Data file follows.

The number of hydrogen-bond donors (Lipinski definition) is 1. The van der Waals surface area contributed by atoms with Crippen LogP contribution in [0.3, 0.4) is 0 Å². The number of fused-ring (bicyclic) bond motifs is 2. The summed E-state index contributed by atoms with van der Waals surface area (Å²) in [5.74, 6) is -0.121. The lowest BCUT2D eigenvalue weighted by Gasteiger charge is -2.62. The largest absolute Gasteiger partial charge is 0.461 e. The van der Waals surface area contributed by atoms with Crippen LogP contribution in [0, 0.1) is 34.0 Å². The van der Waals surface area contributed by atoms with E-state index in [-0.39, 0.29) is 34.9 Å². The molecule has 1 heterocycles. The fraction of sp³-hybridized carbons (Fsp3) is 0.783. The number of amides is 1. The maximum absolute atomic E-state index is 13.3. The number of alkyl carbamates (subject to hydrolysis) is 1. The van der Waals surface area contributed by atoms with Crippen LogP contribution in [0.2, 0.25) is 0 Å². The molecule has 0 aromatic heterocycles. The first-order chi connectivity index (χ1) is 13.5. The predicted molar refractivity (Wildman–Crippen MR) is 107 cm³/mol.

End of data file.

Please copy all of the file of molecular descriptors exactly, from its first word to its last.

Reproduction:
The number of hydrogen-bond donors (Lipinski definition) is 1. The van der Waals surface area contributed by atoms with Crippen LogP contribution in [0.3, 0.4) is 0 Å². The number of fused-ring (bicyclic) bond motifs is 2. The summed E-state index contributed by atoms with van der Waals surface area (Å²) in [5.74, 6) is -0.121. The lowest BCUT2D eigenvalue weighted by Gasteiger charge is -2.62. The largest absolute Gasteiger partial charge is 0.461 e. The van der Waals surface area contributed by atoms with Crippen LogP contribution in [0, 0.1) is 34.0 Å². The van der Waals surface area contributed by atoms with E-state index in [-0.39, 0.29) is 34.9 Å². The molecule has 1 heterocycles. The fraction of sp³-hybridized carbons (Fsp3) is 0.783. The number of amides is 1. The maximum absolute atomic E-state index is 13.3. The number of alkyl carbamates (subject to hydrolysis) is 1. The van der Waals surface area contributed by atoms with Crippen LogP contribution in [0.2, 0.25) is 0 Å². The molecule has 0 aromatic heterocycles. The first-order chi connectivity index (χ1) is 13.5. The predicted molar refractivity (Wildman–Crippen MR) is 107 cm³/mol.